Book review: 'Kindness for Weakness' reveals lost boys behind bars

Shawn Goodman calls upon his experience working in several New York juvenile justice facilities

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From the first page of Shawn Goodman's "Kindness for Weakness" (Delacorte Press, $16.99, ages 15-18) the reader knows that something bad will happen to the main character, James. As James is lifted into a medical helicopter, he wants to speak to the paramedics but can't.

Instead of offering reassurance, the paramedic's promise of "You're going to make it. I swear you're going to be OK" reveals the sad truth. James is fighting for his life.

When Mr. Goodman flashes back to the beginning of 15-year-old James' story, James is fighting for his life in a different way. He's lonely, abused and neglected.

At school, friendless James speaks only with his teacher Mr. Pfeffer. Through their conversations about books and James' inner yearnings for a loving family, friends and a place where he belongs, we get to see that he is a good, thoughtful kid with no direction and little hope.

His father left when he was younger. His mother is an alcoholic who barely pays their bills, and her live-in boyfriend, Ron, abuses them.

To avoid his home life, James wanders through town alone. He wishes he could be like his older brother, Louis. Louis left home to escape Ron. He's a body builder. And he has his own car and a business, and he gets lots of girls.

James idolizes his brother, but his adoration is misplaced. When Louis asks James to be his business partner, it's clear that the younger boy is being used. Louis is a drug dealer who needs a runner.

James sees Louis' offer as a chance to earn money, friendship and freedom. But James is predictably caught and arrested as Louis drives away.

James refuses to give up his brother. The next day he goes before a judge and is sentenced to 12 months in juvenile detention.

The speed with which James is shuffled through the justice system and incarcerated is shocking. Although he is technically guilty, he's a sympathetic character who doesn't fully grasp his predicament and isn't properly counseled.

Even before James enters the Department of Youth Services facility, he's warned about the treatment there. Another boy awaiting sentencing recounts his friend's tale of being beaten.

"Morton's the worst. Don't get sent to Morton," the boy cautions. James learns the truth in this when he doesn't stand quickly enough at the guards' commands during arrival and is violently restrained.

Now Mr. Goodman allows the seriousness of James' situation to sink in. The guards break James and the other young prisoners down with verbal and physical abuse. All freedom and fairness are removed. There is no logic in their treatment.

Two guards, Mr. Horvath and Mr. Pike, are especially sadistic and abusive. They use their absolute dominance to intimidate the boys into submission.

Procedures such as mandatory paperwork and trips to the nurse are supposed to protect the boys. But instead they are twisted to protect the guards. The boys are at the complete mercy of the prison staff.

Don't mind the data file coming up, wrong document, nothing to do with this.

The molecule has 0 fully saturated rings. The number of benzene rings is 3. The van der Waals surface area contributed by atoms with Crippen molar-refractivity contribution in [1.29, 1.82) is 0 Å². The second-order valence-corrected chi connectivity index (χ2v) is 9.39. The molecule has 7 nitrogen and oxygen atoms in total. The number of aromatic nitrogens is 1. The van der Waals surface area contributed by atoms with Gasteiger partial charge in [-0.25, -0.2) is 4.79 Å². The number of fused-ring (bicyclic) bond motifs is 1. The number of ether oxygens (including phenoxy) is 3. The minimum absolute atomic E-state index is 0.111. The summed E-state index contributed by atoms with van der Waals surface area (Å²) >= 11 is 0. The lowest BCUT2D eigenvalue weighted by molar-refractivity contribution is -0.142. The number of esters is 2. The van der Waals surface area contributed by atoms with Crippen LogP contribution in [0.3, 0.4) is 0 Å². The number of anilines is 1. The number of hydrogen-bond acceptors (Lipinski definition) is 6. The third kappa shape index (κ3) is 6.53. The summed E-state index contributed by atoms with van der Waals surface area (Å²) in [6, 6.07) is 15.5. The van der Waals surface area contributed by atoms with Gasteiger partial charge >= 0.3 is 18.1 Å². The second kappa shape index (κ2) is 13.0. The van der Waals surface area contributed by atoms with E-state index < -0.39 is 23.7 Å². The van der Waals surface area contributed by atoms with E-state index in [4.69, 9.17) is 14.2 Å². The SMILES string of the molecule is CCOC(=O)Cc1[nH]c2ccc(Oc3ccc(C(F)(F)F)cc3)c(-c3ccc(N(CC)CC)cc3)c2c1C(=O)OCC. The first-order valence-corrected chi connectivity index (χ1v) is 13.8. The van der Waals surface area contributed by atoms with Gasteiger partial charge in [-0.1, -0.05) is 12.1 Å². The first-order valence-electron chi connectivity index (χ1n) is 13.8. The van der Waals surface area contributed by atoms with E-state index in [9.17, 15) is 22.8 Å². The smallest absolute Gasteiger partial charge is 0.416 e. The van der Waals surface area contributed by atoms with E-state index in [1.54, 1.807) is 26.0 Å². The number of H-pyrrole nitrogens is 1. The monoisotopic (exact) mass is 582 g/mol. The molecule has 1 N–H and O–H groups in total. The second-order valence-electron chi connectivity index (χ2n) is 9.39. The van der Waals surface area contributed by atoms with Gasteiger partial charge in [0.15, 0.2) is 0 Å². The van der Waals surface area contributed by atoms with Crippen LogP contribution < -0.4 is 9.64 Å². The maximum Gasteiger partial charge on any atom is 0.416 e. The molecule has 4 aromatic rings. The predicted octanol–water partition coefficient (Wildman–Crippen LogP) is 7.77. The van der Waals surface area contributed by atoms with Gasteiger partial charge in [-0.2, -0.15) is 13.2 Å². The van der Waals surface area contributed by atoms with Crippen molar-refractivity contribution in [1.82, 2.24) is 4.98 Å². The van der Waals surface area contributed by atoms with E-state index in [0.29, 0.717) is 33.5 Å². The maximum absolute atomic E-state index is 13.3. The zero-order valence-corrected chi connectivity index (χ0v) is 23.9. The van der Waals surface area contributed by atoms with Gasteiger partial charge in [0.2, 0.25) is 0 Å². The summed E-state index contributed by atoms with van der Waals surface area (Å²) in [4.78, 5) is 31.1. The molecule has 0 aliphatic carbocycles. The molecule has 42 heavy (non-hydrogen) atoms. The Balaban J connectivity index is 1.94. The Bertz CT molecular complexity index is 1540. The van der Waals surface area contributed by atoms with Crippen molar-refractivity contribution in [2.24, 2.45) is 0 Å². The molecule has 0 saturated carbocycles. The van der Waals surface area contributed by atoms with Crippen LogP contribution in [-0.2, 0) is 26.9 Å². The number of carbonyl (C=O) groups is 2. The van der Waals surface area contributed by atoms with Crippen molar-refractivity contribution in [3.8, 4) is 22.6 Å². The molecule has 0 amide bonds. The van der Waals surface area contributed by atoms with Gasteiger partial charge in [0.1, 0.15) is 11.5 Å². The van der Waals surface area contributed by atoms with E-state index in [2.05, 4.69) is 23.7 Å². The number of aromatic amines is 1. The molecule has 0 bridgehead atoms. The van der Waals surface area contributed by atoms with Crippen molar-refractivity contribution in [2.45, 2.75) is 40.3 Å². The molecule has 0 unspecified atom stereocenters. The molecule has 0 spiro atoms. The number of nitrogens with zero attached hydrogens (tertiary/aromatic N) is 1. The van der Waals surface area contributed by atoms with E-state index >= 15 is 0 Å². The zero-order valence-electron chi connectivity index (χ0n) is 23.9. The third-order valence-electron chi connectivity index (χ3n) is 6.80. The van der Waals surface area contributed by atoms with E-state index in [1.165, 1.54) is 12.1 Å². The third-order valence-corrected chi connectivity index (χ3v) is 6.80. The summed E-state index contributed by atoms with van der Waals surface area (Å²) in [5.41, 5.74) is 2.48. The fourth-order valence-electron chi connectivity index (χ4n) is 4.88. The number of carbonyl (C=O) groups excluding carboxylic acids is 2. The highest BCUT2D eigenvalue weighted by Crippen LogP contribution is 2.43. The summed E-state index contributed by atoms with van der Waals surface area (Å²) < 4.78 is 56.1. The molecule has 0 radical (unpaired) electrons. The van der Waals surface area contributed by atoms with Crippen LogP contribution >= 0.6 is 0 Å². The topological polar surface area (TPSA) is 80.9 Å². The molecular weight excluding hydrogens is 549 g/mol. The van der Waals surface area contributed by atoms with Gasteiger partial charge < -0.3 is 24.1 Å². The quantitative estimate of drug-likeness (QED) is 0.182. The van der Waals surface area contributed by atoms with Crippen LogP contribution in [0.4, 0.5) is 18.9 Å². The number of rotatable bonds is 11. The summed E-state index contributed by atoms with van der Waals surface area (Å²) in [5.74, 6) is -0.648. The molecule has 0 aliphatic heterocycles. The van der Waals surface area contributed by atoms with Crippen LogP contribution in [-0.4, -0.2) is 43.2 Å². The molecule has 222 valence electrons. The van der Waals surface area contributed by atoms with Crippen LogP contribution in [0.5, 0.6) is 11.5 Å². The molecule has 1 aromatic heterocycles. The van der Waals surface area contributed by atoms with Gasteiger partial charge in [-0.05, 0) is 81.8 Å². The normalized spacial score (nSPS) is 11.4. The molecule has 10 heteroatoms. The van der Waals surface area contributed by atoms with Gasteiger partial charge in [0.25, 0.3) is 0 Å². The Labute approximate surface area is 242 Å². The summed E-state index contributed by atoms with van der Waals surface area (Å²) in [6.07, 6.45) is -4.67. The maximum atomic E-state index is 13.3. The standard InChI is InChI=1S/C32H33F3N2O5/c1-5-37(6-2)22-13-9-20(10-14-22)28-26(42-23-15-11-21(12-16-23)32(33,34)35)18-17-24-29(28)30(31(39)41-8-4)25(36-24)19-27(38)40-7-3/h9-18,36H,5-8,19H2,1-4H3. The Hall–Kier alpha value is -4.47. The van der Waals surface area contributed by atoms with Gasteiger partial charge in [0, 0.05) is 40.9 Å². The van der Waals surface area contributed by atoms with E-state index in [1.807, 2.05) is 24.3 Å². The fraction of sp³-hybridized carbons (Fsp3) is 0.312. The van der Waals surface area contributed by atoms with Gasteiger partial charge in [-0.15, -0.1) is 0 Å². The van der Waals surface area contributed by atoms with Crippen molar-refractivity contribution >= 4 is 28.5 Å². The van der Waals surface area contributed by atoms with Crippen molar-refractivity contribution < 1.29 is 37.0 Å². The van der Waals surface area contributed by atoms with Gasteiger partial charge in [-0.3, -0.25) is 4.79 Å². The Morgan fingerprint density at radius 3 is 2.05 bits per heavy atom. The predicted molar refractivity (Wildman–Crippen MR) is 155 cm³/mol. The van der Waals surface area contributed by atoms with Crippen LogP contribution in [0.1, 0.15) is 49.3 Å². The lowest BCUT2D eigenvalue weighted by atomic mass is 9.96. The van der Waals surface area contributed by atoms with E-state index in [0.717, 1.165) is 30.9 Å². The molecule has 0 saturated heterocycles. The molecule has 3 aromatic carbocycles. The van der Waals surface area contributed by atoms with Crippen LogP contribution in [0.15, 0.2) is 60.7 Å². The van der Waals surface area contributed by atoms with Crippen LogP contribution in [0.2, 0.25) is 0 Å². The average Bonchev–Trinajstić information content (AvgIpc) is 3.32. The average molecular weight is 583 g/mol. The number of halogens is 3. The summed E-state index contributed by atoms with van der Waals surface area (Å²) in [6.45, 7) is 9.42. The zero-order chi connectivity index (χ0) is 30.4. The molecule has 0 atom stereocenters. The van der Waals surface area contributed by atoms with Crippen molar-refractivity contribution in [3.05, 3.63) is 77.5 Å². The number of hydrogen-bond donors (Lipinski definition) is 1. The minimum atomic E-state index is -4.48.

James vows to stay out of trouble and do his time without incident. One boy tells him, "Watch yourself and don't trust no one." Another says, "It's OK to have friends on the outside but not in here."

But the advice conflicts with James' good nature. The lonely boy who had no friends at school finds himself becoming friends with the notorious Eddie Peach, or "Eddie Fruit" as the guards mock him.

Eddie's a repeat offender on his second trip to Morton. The fact that he's openly gay and comfortable with himself makes him a frequent target for the guards.

With Eddie, James begins to navigate life in the detention center. He goes to class, eats meals, does chores and has leisure time with the teens of Bravo Unit.

Two guards, Mr. E and Mr. Samson, seem to care for the boys. They lead group sessions and treat the boys with respect. But without Mr. E and Mr. Samson running interference around the clock the other guards continue their aggressive mistreatment.

As James' time at Morton continues, Mr. Goodman introduces a motley cast of young men with sad stories and varying degrees of hopelessness and violent aggression. In realistic fashion, none of the boys are purely good or purely bad. This includes James, who continues to ponder his life, his crime and, most frequently, his character.

Mr. Goodman is steadily leading his character toward a violent conclusion. And he masterfully creates a sense of impending doom as the reader remembers the opening scene -- an injured James being lifted into a medical helicopter. When the confrontation does come, we feel its inevitability, just as James has.

In "Kindness for Weakness" Mr. Goodman calls upon his experience working in several New York juvenile justice facilities. He forces readers to really think about these lost boys and the life circumstances that have led them to serve time in a detention center.

Instead of taking the easy way out, he creates a guilty character with a kind heart and places him in jail with boys -- and guards -- of ambiguous character. This realism extends to the violence, profanity and vulgarity that paint a believable backdrop for James' moral examinations.

In the end, Mr. Goodman does pull his punch, allowing James' struggle to make a difference instead of remaining just a sad tale about a sad boy. But teens will still appreciate the unblinking and serious honesty with which he speaks to them.


Erin Zambataro is senior librarian, children's and teen services, Carnegie Library of Pittsburgh, Allegheny branch.


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